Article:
Given its size and the imperatives of bureaucracy, the IPCC monopoly on official climate science is probably unreformable. What it needs is competition--the equivalent of the famous "Team B" of Sovietologists at the CIA in the 1970s. A robust independent effort at assessing climate science would have the tonic effect of making the IPCC behave with more circumspection in its methodology and judgment. In the absence of a full-fledged Team B effort, governments ought to require greater involvement of their finance ministries. It is astonishing how aloof most government finance ministries are to the entire IPCC and Kyoto process; in most European governments (and in the U.S. government, too), the whole mess is left to environment departments and foreign ministries, assuring a high level of economic naiveté.

There is some movement toward broadening the climate portfolio and introducing some competitive analysis, especially in Britain, which has set for itself the most ambitious emissions cuts of any nation, aiming for a 60 percent reduction by the year 2050. Her Majesty's Treasury has embarked on a full-scale review of the economics of climate change science and policy, coincidentally right after a bipartisan select committee of the House of Lords issued a blistering report on the deficiencies of economic analysis of the issue.

THIS IS MERELY ONE SIGN of the crackup of the global climate change caucus. Slowly, most governments are coming around to what has been President George W. Bush's position on the matter since taking office in 2001: The Kyoto Protocol is a nonstarter. With just a few years to go before the end of the initial target date of Kyoto, almost no nation is on course to meet its targets (except those Eastern European nations who saw emissions reductions from shuttering defunct state-owned industries after the Soviet Union dissolved, and even there the trend is again upward). Even though Britain is the one European nation that has come closest to fulfilling its Kyoto commitment, ironically it is Prime Minister Tony Blair's acknowledgment that the climate change emperor isn't wearing any clothes that has brought new candor to international discussion of the issue.

The first sign of this new realism became evident at last July's G-8 summit in Gleneagles, Scotland, which Blair hosted. Many observers expected that President Bush would come under renewed pressure to relent in his opposition to Kyoto's binding emissions caps. However, the statement issued at the G-8 summit appeared to be a vindication of Bush's perspective. One portion of the G-8 communiqué adopted the exact language the Bush administration has been using since 2001: "While uncertainties remain in our understanding of climate science, we know enough to act now to put ourselves on a path to slow and, as the science justifies, stop and then reverse the growth of greenhouse gases." The communiqué's policy guidance placed greater emphasis than previous statements on economic growth, technological innovation, and--above all--adaptation to climate change. "U.S. Appears to Win Global Warming Debate" was the dismayed Associated Press headline from Gleneagles.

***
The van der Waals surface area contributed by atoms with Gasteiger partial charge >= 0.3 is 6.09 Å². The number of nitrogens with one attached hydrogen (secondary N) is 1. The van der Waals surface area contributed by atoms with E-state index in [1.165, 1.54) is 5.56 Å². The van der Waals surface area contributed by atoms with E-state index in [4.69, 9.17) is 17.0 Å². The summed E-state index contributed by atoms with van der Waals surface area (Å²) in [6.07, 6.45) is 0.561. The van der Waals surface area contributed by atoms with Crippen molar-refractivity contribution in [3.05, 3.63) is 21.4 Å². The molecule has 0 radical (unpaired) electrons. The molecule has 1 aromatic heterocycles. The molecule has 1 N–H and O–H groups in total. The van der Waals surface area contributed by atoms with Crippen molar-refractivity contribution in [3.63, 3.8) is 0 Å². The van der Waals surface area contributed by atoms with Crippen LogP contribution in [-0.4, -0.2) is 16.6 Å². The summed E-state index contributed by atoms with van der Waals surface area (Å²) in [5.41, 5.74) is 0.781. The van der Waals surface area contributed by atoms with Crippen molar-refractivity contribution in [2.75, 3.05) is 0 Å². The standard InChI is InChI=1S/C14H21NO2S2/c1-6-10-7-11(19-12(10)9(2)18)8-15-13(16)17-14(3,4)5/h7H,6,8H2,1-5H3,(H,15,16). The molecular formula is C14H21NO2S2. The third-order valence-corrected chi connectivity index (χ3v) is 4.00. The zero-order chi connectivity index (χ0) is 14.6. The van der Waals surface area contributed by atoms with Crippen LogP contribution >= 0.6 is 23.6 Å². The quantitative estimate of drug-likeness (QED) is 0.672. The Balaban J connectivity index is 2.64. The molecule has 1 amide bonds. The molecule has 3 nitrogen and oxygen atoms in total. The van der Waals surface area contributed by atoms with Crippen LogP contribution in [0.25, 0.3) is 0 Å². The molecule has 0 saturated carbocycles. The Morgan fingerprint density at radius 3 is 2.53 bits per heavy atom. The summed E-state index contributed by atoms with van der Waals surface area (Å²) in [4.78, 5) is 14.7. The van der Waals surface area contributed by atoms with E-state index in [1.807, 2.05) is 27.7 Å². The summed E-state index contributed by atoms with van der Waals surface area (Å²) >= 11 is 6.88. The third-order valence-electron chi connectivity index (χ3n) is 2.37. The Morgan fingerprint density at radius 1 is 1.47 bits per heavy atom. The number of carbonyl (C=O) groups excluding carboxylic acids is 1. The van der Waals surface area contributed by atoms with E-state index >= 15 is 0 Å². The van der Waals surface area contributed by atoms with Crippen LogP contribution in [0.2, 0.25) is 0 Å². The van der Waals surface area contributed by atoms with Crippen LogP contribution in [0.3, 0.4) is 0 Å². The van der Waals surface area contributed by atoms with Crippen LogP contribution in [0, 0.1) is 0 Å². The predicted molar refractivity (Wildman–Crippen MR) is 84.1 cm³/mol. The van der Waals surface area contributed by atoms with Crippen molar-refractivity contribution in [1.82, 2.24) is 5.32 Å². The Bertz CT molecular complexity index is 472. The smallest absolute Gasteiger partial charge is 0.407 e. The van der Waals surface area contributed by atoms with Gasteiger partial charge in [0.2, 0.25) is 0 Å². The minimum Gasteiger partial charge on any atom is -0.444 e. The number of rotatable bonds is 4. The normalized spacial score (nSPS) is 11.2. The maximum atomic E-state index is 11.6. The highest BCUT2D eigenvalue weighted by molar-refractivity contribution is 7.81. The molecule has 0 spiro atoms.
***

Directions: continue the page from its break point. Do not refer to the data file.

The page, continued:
Then in a September 15 appearance at former President Bill Clinton's "Global Initiative" conference in New York, Blair dropped a bombshell: "I would say probably I'm changing my thinking about this in the past two or three years. I think if we are going to get action on this, we have got to start from the brutal honesty about the politics of how we deal with it. The truth is no country is going to cut its growth or consumption substantially in the light of a long-term environmental problem." Blair added: "To be honest, I don't think people are going, at least in the short term, going to start negotiating another major treaty like Kyoto."

This was not a one-off comment from Blair, but reflected his serious reconsideration of the state of play, as his follow-up comments made clear. "It's easy to take frustrations out on the Bush administration," Blair wrote in the Observer in October, "but people forget that the Senate voted 95-0 against Kyoto when Bill Clinton was in the White House. We have to understand as well that, even if the U.S. did sign up to Kyoto, it wouldn't affect the huge growth in energy consumption we will see in India and China." While not abandoning the idea of a successor treaty with "targets and timetables," Blair shifted his emphasis to accelerating technological development and technology transfer to the developing world.